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Making Sunday Special The Lordâ€™s Day
by Charlotte Ostermann
All booklets are published thanks to the generous support of the members of the Catholic Truth Society
CATHOLIC TRUTH SOCIETY publishers to the holy see
Contents Introduction . . . . . . . . . . . . . . . . . . . . . . . . . . . . . . . . . . . 3 What is the Sabbath? . . . . . . . . . . . . . . . . . . . . . . . . . . . . 4 Itâ€™s your Sabbath . . . . . . . . . . . . . . . . . . . . . . . . . . . . . . 11 Dwelling in Sabbath life . . . . . . . . . . . . . . . . . . . . . . . . 22 Planning your Sabbath . . . . . . . . . . . . . . . . . . . . . . . . . 33 Questionnaire . . . . . . . . . . . . . . . . . . . . . . . . . . . . . . . . 39 Further reading . . . . . . . . . . . . . . . . . . . . . . . . . . . . . . . 44 Appendix . . . . . . . . . . . . . . . . . . . . . . . . . . . . . . . . . . . . 45
All rights reserved. First published 2013 by The Incorporated Catholic Truth Society, 40-46 Harleyford Road London SE11 5AY Tel: 020 7640 0042 Fax: 020 7640 0046. Copyright ÂŠ 2013 The Incorporated Catholic Truth Society.
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ISBN 978 1 86082 854 6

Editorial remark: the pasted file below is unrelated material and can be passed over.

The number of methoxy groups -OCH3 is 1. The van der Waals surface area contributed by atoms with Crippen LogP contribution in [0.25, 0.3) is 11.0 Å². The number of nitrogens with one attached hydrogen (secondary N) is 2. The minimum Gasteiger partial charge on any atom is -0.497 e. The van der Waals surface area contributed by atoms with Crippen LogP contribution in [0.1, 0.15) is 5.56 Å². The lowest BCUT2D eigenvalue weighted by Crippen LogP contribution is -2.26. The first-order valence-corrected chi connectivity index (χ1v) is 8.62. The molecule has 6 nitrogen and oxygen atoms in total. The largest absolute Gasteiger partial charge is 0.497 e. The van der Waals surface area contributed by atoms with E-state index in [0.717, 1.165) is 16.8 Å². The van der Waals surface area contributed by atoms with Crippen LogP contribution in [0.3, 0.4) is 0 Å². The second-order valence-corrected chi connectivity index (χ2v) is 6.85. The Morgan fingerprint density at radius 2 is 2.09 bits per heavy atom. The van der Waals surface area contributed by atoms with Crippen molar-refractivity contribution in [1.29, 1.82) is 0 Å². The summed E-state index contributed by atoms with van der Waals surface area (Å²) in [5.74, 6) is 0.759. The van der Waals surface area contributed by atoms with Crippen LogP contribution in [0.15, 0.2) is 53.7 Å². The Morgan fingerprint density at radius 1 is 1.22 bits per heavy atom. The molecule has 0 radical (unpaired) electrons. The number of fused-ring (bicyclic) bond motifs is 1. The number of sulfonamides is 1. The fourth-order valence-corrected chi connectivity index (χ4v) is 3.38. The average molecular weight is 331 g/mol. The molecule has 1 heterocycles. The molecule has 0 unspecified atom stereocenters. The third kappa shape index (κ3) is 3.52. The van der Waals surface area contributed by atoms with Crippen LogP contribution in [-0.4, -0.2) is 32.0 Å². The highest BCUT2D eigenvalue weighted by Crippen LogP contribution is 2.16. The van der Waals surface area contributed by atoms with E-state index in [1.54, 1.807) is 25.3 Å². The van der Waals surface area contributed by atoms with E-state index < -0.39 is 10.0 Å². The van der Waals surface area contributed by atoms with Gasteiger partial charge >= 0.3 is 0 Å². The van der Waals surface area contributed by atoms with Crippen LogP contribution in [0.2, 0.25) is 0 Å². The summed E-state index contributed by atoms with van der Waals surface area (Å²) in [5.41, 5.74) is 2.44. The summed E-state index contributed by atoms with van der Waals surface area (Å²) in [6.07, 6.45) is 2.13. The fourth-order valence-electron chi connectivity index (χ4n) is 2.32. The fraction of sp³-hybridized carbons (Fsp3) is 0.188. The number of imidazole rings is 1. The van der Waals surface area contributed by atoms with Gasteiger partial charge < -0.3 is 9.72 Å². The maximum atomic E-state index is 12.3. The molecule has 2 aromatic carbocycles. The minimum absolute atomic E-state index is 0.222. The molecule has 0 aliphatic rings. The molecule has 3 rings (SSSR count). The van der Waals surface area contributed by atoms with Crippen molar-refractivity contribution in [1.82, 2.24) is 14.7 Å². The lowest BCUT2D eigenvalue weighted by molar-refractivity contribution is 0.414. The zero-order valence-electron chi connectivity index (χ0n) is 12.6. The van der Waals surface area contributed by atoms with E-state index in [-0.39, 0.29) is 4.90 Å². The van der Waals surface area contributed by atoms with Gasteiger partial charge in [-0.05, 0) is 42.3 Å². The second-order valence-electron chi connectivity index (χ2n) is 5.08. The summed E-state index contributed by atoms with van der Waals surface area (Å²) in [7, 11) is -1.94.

Introduction Life in the twenty-first century is fast-paced, noisy, complex. Taking every seventh day as a day of rest and contemplation may seem impossible. How can we reconcile the realities of our busy lives with an invitation to keep one day open, still, uncluttered, holy? But this is what God invites us to do. And this is a day that will change your life. Christ came not to abolish but to fulfil the commandment of the Jewish law to keep the Sabbath holy. In every way, small and large, interiorly or perceptibly, that we enter into the Sabbath rest of Christ, we honour the sacrifice that has made this day of peace accessible to us from within every other moment of our lives. The Sunday Sabbath was created just for you by the Author of Life himself, and corresponds perfectly to your unique personality, needs and situation in life. So far from being a legal obligation, a requirement, a demand, Sunday is like a holy servant created just for you by God, who knows you to a hair. May God bless you as you consider the thoughts ahead and make the Christian Sabbath your own.